By Paula Katinas Brooklyn Daily Eagle
Elected officials who fought for passage of the James Zadroga 9/11 Health and Compensation Act to provide health coverage for Sept. 11 first responders praised the decision by health experts to recommend that cancer be among the diseases that will now be included in the coverage.
Senators Kirsten Gillibrand and Charles Schumer issued a statement after the National Institute for Occupational Safety and Health announced a final rule accepting all of the Science/Technical Advisory Committee’s recommendations to add certain cancers to the list of covered conditions for World Trade Center Health Program.
“We fought long and hard to make sure that our 9/11 heroes suffering from cancers obtained from their work at Ground Zero get the help they deserve,” senators Gillibrand and Schumer stated. “Today’s announcement is a huge step forward that will provide justice and support to so many who are now suffering from cancer and other illnesses. We will press on – with advocates, the community, and our partners in government – to ensure that all those who suffered harm from 9-11 and its aftermath get the access to the program they so desperately need.”
Rep. Michael Grimm also issued a statement applauding the decision. Grimm stated that the new guidelines mean that 50 different types of cancer would be covered.
“Our brave first responders put their lives on the line in the aftermath of 9/11, working around the clock in the dust cloud of toxins in rescue and clean-up operations. We had no way of knowing what health ailments would result in the years to follow, but as more scientific evidence has come forth in the last decade, it is clear that the initial level of coverage was not enough to sufficiently care for those affected,” Grimm said.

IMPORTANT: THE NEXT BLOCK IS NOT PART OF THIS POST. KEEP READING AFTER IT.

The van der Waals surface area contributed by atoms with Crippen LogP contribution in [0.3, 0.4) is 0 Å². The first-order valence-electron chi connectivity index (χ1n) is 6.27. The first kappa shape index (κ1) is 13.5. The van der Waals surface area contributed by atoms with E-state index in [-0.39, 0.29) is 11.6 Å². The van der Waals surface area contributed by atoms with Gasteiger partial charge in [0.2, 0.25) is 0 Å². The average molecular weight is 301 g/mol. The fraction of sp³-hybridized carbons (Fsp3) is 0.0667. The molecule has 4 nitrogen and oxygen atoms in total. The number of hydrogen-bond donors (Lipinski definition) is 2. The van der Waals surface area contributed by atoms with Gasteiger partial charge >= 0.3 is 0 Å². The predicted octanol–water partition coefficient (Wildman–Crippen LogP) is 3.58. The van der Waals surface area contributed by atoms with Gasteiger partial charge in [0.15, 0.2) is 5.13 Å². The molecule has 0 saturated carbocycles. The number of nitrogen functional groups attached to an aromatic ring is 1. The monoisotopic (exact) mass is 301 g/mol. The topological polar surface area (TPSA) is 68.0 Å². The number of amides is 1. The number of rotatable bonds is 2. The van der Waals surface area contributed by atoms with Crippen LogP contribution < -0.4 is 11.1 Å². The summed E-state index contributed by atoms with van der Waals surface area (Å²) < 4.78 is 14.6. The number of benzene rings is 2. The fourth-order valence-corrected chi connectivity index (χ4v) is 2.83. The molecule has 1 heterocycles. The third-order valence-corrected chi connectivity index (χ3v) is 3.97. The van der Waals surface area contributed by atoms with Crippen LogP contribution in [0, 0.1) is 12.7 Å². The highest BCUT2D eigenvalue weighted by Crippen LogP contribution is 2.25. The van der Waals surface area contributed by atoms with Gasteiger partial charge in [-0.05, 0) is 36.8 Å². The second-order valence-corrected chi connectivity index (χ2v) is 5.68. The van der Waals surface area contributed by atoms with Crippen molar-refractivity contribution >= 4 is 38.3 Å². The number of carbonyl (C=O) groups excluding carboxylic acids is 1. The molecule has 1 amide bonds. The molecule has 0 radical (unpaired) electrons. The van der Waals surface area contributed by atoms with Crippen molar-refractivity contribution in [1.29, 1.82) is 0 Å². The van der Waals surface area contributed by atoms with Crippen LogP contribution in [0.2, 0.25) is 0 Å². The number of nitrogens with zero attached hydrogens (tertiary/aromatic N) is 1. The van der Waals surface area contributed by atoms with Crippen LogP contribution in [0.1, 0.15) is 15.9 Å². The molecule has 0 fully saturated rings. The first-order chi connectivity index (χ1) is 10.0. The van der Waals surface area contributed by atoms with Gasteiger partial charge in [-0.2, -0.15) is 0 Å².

“This long overdue decision will allow us to uphold our commitment to the first responders who became ill after the attacks, and ensure that they receive the medical care and treatment they deserve,” he said.
The monthly jobs report issued by the federal government on Sept. 7 did not impress U.S. Rep. Bob Turner.
“The numbers do not lie. For yet another month we have received a bleak jobs report. The policies set forth to accomplish the goal of restoring our economy to its prominence by President Obama are clearly not working. Our unemployment rate has remained above eight percent for 43 consecutive months. Things have gotten so dire, that over 368,000 of our family, friends, and neighbors have given up looking for work, an absolutely unacceptable statistic,” Turner said.
“What’s worse, while millions of Americans remain out of work or underemployed, our national debt has soared past $16 trillion and the cost of living has skyrocketed thanks to surging gas prices and health care costs only increasing the financial burden on American families already struggling to get by. It is time to change our approach to the economy to start making a real dent in bringing the unemployment rate down,” he said.
Assemblywoman Rhoda Jacobs attended the 10th anniversary celebration for the Urban Women's Safe Haven, a Brooklyn shelter run by the Urban Resource Institute that houses and supports domestic violence victims and their families.